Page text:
Results of alfalfa dry matter digestibility (DMD) indicated to significant decreases (P<0.05) in digestibility with 200mg organic extraction of peppermint and rosemary in contrast with control, 83.41%, 81.99% and 86.21% respectively, while, no significance for dried leaves, watery and alcoholic extractions (Table 2), main effect of added extractions didn’t differ significantly in contrast with control (Figure 1), hexane is an organic solvent that is very efficient in dissolving fat and fat-like substances (such as vitamins and active soluble compounds), therefore, there is a possibility of increasing their concentration and affect negatively on in-vitro digestibility, the same changes of phytofactors availability to the microorganisms has been described by Castro-Montoya et al. (2011), Agarwal et al. (2009) observed decreased of in vitro digestibility of feed by inclusion peppermint oil in buffalo rumen fluid. The results of alcoholic and watery extractions or dried leaves agree with Zmora et al. (2012), they refereed to no effect on in-vitro dry matter digestibility when added dried leaves of menthe peppermint at levels 0, 2.33, 8.17, 16.34 and 23.35 mg for each tube, Azeez and Tawfeeq (2019) referred to no effects of eichhornia-crassipes on ruminant as roughage feed due to adaptation of ruminant to the presence of possible feeds around, for this reason, further efforts will be required to identify effective compounds able to positively affect rumen ecosystem, especially with in-vivo digestibility and continues flow rate of nutrients, water.

 

Table 2: Effect of peppermint and rosemary extractions on dry matter digestibility of alfalfa hay (%) ±SD

 

Treatments Peppermint Rosemary

T1

86.21a ± 0.09

86.21a ± 0.09

T2

88.33a ± 0.09

89.52a ± 0.09

T3

85.89 a ± 0.32

85.99a ± 0.58

T4

87.03a ± 0.87

84.09ab ± 0.67

T5

83.41b ± 0.59

81.99b ± 0.25

Different letters in the same column indicate differences at 0.05 significance level, T1= alfalfa ( control), T2= alfalfa with 200mg of dried leaves, T3= alfalfa with 200mg watery extraction, T4 = alfalfa with 200mg alcoholic extraction, T5 = alfalfa with 200mg organic extraction.

 

 

Effect of Peppermint or Rosemary on In-Vitro Organic Matter Digestibility

Results of organic matter digestibility (OMD) indicated to significant decreases (P<0.05) for in vitro digestibility with 200mg organic extraction of peppermint and rosemary in contrast with control, 85.23%, 84.27% and 90.19% respectively, but no statistical difference was observed between dried leaves, watery and alcoholic extractions (Table 3). Digestibility affects by organic matters content, incubation time, proportions of rumen microorganisms, the relatively higher OM degradability may be according to the low content of ash (Table 2) or due to the phytofactors in extracts which it non degraded by rumen microorganisms. On the other hand, no differences for the main effects of added extracts in contrasted with OM digestibility of alfalfa hay (Figure 1), Hosoda et al. (2006) showed a limited effect of peppermint on rumen digestibility in dairy cows, while Cobellis et al. (2016) demonstrated that rosemary leaves may be used to modulate rumen microbiome and its function to more utilize rumen nitrogen. Some of active component as short chain fatty acids work as antioxidant and have more than one mode of action, so, the strong antioxidant activity my appeared with organic extractions. Secondary metabolites in plant extracts contain antimicrobial properties, but mode of action differs in extract rather than in plant, that may play the main role of non-significances for adding extract in contrasted with control (Figure 1) and increased apparent OM digestibility when fed 200mg/sheep/ day (Sahraei et al., 2014).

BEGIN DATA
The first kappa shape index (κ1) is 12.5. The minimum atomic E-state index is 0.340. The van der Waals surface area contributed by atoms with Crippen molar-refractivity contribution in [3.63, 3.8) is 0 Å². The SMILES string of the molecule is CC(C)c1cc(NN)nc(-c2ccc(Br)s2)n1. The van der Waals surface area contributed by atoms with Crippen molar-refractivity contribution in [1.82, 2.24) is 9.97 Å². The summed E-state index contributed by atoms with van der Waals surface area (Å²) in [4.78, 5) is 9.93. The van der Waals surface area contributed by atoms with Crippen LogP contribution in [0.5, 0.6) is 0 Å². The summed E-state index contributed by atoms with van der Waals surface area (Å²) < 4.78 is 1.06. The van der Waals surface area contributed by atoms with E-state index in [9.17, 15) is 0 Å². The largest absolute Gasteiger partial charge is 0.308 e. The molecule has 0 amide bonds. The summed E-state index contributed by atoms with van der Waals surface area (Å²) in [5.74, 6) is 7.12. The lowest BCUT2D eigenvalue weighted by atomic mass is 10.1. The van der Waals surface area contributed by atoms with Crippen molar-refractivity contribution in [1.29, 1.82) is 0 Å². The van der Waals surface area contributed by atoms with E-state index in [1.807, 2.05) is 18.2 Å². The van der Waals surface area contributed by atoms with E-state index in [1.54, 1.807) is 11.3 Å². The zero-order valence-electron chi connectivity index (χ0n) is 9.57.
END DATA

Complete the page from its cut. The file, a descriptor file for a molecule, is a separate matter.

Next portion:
Table 3: Effect of peppermint and rosemary extractions on organic matter digestibility of alfalfa hay (%) ±SD

 

Treatments Peppermint Rosemary

T1

90.19a ± 0.09

90.19a ± 0.09

T2

89.01a ± 0.13

88.11a ± 0.72

T3

90.33 a ± 0.33

87.91a ± 0.43

T4

88.90a ± 0.02

85.33ab ± 0.50

T5

85.23b ± 0.05

84.27b ± 1.22

 

Different letters in the same column indicate differences at 0.05 significance level, T1= alfalfa ( control), T2= alfalfa with 200mg of dried leaves, T3= alfalfa with 200mg watery extraction, T4 = alfalfa with 200mg alcoholic extraction, T5 = alfalfa with 200mg organic extraction.

 

Acknowledgements

 

This study was supported by College of Agricultural Engineering Sciences, University of Baghdad. The authors are grateful to the dean of college and the head of Animal Production Department in addition to the head of Horticulture Department for their assistance during the experimental period.

 

CONFLICTS OF INTEREST

 

Authors declare that there are no conflicts of interest.

 

authors contribution

 

All authors contributed to the work, discussed the results and contributed to the final manuscript.